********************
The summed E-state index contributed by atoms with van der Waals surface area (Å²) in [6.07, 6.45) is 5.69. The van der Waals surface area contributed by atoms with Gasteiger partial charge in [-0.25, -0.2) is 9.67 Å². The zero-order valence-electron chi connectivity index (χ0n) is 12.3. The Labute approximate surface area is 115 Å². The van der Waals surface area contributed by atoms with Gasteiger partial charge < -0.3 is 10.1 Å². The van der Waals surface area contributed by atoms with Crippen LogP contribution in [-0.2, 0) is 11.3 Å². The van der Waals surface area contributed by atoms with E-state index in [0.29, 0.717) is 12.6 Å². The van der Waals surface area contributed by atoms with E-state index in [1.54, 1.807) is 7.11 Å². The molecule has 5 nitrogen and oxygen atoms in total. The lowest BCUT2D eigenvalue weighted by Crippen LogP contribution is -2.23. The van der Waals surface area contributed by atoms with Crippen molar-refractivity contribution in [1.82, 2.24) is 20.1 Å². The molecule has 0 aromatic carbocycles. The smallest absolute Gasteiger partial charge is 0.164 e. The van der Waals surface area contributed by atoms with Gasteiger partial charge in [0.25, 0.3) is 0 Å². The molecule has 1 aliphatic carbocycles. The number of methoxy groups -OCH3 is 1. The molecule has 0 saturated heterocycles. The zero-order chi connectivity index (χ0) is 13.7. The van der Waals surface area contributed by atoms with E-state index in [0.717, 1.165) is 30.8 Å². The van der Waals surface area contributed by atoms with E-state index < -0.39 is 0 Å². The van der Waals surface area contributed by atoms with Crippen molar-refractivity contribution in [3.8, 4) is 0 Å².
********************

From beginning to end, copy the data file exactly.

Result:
The summed E-state index contributed by atoms with van der Waals surface area (Å²) in [6.07, 6.45) is 5.69. The van der Waals surface area contributed by atoms with Gasteiger partial charge in [-0.25, -0.2) is 9.67 Å². The zero-order valence-electron chi connectivity index (χ0n) is 12.3. The Labute approximate surface area is 115 Å². The van der Waals surface area contributed by atoms with Gasteiger partial charge < -0.3 is 10.1 Å². The van der Waals surface area contributed by atoms with Crippen LogP contribution in [-0.2, 0) is 11.3 Å². The van der Waals surface area contributed by atoms with E-state index in [0.29, 0.717) is 12.6 Å². The van der Waals surface area contributed by atoms with E-state index in [1.54, 1.807) is 7.11 Å². The molecule has 5 nitrogen and oxygen atoms in total. The lowest BCUT2D eigenvalue weighted by Crippen LogP contribution is -2.23. The van der Waals surface area contributed by atoms with Crippen molar-refractivity contribution in [1.82, 2.24) is 20.1 Å². The molecule has 0 aromatic carbocycles. The smallest absolute Gasteiger partial charge is 0.164 e. The van der Waals surface area contributed by atoms with Gasteiger partial charge in [0.25, 0.3) is 0 Å². The molecule has 1 aliphatic carbocycles. The number of methoxy groups -OCH3 is 1. The molecule has 0 saturated heterocycles. The zero-order chi connectivity index (χ0) is 13.7. The van der Waals surface area contributed by atoms with E-state index in [0.717, 1.165) is 30.8 Å². The van der Waals surface area contributed by atoms with E-state index < -0.39 is 0 Å². The van der Waals surface area contributed by atoms with Crippen molar-refractivity contribution in [3.8, 4) is 0 Å².